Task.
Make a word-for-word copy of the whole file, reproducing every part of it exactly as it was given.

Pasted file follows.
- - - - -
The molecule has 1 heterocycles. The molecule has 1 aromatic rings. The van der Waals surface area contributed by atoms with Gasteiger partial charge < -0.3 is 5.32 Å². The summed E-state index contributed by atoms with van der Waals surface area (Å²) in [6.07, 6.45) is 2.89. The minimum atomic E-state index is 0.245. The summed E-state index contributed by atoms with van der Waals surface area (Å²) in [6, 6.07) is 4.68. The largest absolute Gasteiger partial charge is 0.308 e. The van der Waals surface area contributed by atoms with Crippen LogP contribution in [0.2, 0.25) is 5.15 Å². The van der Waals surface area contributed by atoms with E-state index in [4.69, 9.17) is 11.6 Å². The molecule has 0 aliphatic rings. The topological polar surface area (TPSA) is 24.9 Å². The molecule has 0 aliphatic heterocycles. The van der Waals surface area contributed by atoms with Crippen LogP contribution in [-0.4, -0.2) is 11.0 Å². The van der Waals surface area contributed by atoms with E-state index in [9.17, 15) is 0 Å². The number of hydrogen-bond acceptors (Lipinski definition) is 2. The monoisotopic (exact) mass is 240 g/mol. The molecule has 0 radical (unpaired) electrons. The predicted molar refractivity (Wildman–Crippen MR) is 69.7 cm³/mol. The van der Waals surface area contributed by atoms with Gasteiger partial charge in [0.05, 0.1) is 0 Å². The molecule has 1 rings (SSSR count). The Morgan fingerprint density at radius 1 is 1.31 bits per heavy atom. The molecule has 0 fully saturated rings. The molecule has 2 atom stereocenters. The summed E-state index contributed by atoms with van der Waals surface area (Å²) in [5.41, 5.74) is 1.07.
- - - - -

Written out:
The molecule has 1 heterocycles. The molecule has 1 aromatic rings. The van der Waals surface area contributed by atoms with Gasteiger partial charge < -0.3 is 5.32 Å². The summed E-state index contributed by atoms with van der Waals surface area (Å²) in [6.07, 6.45) is 2.89. The minimum atomic E-state index is 0.245. The summed E-state index contributed by atoms with van der Waals surface area (Å²) in [6, 6.07) is 4.68. The largest absolute Gasteiger partial charge is 0.308 e. The van der Waals surface area contributed by atoms with Crippen LogP contribution in [0.2, 0.25) is 5.15 Å². The van der Waals surface area contributed by atoms with E-state index in [4.69, 9.17) is 11.6 Å². The molecule has 0 aliphatic rings. The topological polar surface area (TPSA) is 24.9 Å². The molecule has 0 aliphatic heterocycles. The van der Waals surface area contributed by atoms with Crippen LogP contribution in [-0.4, -0.2) is 11.0 Å². The van der Waals surface area contributed by atoms with E-state index in [9.17, 15) is 0 Å². The number of hydrogen-bond acceptors (Lipinski definition) is 2. The monoisotopic (exact) mass is 240 g/mol. The molecule has 0 radical (unpaired) electrons. The predicted molar refractivity (Wildman–Crippen MR) is 69.7 cm³/mol. The van der Waals surface area contributed by atoms with Gasteiger partial charge in [0.05, 0.1) is 0 Å². The molecule has 1 rings (SSSR count). The Morgan fingerprint density at radius 1 is 1.31 bits per heavy atom. The molecule has 0 fully saturated rings. The molecule has 2 atom stereocenters. The summed E-state index contributed by atoms with van der Waals surface area (Å²) in [5.41, 5.74) is 1.07.